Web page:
It’s a notch down in flex from Nordica’s 130-flex Dobermann Pro, but it still has a powerful, racy feel, and it’s more versatile in terms of terrain preferences. As with all the 98-mm-lasted Dobermanns, its bootboard is bolted down and metal-reinforced for extra edge-power and stability. The Spitfire is a race-inspired performer that skis with surprising comfort.
Fischer’s widest ski features a subtly rockered forebody this year, along with Powder Hull Technology—a tip shaped like a boat prow, the better to part the snow in its path. Given the 114’s size, it still lacks quickness, but that’s not a problem at speed in bottomless powder, where it thrives with a loose, smeary feel. The rocker adds a dose of maneuverability, and powerful skiers will love its beefiness. The construction is a surprising blend of power in a lightweight frame—wood core, metal-free, but with carbon-beam reinforcement. “Solid, stable and purposeful, with nice flotation,” said Gleason.
It’s still a lot of ski, but tip-and-tail rocker and twin tips give the Huge a welcome measure of quickness and forgiveness. Testers preferred it over the Legend 115, a non-twin Dynastar of comparable shape but with a more demanding, unrockered tail. The Huge was snappier than testers expected for a ski with so much rocker. That’s a function of Dynastar’s interesting leaf spring core profile (stiff underfoot, progressively more supple tip and tail). In powder, it’s predictably fun and surfy. “Stiff and dynamic; light and floaty; a burly ski that doesn’t forget how to have fun,” said Malone.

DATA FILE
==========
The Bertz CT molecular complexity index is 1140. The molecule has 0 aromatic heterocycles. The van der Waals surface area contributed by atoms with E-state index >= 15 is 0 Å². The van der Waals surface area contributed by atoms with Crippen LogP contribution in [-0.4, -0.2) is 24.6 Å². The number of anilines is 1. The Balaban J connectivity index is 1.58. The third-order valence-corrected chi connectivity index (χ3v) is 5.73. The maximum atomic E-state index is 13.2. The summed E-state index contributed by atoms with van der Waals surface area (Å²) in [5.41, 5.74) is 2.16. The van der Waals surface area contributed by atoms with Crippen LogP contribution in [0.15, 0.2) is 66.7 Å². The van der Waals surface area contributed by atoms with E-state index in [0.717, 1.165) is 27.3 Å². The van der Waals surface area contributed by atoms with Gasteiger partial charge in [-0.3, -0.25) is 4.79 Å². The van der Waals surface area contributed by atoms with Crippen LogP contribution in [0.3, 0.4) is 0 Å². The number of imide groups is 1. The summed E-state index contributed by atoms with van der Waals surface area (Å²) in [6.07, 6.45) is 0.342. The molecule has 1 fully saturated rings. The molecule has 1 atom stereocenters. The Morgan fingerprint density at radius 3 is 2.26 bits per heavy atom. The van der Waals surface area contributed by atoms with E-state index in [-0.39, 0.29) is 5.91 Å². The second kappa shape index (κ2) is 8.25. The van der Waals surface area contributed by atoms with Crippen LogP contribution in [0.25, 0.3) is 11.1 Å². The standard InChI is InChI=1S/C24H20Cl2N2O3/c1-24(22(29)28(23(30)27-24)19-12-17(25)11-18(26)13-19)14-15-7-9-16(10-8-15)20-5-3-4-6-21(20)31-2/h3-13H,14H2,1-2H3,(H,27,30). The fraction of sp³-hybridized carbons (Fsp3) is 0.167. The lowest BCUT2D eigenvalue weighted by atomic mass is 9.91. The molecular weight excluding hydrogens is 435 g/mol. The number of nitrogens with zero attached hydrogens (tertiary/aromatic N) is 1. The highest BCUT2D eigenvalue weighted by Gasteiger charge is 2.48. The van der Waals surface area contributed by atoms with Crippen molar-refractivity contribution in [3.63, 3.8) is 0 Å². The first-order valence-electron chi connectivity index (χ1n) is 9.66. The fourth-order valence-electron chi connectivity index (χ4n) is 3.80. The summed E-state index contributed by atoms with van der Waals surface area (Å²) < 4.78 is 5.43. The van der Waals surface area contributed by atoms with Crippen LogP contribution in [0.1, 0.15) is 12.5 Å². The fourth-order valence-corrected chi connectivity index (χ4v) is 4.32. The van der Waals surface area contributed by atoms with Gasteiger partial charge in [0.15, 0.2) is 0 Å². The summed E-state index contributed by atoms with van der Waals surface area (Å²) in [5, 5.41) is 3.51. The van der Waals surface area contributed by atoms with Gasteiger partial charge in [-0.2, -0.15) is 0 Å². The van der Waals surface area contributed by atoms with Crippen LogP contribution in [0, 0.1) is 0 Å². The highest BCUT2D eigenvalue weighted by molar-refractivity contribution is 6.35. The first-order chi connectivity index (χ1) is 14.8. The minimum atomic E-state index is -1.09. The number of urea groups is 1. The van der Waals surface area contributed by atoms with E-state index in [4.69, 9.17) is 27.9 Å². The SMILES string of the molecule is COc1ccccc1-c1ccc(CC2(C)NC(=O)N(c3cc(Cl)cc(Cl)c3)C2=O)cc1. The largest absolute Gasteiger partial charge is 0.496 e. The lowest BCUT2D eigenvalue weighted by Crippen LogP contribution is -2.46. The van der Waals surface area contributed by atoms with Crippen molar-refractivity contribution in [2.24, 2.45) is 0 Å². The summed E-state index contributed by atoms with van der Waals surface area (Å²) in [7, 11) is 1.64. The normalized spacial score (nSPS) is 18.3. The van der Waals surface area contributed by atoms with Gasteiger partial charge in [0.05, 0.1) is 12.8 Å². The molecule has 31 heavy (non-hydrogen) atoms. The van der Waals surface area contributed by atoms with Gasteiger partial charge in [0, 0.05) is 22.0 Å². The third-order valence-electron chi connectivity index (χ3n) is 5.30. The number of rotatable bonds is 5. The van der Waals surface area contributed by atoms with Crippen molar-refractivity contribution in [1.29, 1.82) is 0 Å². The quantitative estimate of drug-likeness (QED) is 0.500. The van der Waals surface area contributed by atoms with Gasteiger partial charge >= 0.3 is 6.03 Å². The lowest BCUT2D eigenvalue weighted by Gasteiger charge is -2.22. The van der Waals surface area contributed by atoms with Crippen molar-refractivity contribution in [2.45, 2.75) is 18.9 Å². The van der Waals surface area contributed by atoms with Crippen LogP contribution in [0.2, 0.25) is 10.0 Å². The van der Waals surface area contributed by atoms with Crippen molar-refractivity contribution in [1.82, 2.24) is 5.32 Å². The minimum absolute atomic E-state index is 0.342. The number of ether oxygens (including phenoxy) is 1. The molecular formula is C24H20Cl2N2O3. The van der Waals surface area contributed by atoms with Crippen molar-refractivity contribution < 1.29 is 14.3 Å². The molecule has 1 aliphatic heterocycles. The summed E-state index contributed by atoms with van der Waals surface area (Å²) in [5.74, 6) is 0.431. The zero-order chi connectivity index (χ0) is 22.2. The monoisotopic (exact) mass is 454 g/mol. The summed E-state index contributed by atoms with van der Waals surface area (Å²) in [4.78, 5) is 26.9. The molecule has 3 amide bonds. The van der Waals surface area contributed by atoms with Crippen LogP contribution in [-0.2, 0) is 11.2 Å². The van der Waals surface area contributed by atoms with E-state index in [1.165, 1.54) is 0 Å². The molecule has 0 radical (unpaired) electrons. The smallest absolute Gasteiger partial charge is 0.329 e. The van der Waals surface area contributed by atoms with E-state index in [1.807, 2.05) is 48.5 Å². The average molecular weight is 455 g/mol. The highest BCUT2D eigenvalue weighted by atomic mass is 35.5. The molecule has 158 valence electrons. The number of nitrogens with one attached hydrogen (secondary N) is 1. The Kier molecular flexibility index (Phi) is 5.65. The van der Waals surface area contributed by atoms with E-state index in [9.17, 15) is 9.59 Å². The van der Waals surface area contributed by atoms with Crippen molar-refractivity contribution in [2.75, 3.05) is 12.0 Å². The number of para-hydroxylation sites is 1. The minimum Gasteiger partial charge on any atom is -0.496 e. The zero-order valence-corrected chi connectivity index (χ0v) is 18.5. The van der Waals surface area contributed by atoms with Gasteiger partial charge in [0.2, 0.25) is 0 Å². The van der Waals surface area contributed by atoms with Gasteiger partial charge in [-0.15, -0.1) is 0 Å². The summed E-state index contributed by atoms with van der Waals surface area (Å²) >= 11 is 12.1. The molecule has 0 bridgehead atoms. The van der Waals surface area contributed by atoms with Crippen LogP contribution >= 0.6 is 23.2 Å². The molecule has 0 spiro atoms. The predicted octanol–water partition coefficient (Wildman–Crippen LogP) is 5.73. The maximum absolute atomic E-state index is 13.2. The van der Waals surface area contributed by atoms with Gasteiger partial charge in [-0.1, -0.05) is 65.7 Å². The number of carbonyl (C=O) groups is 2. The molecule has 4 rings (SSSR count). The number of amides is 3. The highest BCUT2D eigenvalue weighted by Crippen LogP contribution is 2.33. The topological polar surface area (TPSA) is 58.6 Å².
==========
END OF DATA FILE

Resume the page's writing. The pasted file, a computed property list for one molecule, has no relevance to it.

If the Sidestash (left) is built for a modicum of variable-snow versatility, the massive Darkside prefers powdery chutes and north faces. This year’s version is rockered from just in front of the toepiece forward and cambered from there back. It’s metal-free for lightness and ultra-wide for flotation (No. 2). It barely tolerates hard snow and lacks quickness for typical inbounds conditions, but it’s surprisingly forgiving (No. 3) in deep powder. Like other big, rockered skis, it’s both a game-improvement tool for powder novices and an accomplished expert’s big mountain slayer. “Super sturdy, but skis easier than you expect,” said Preston.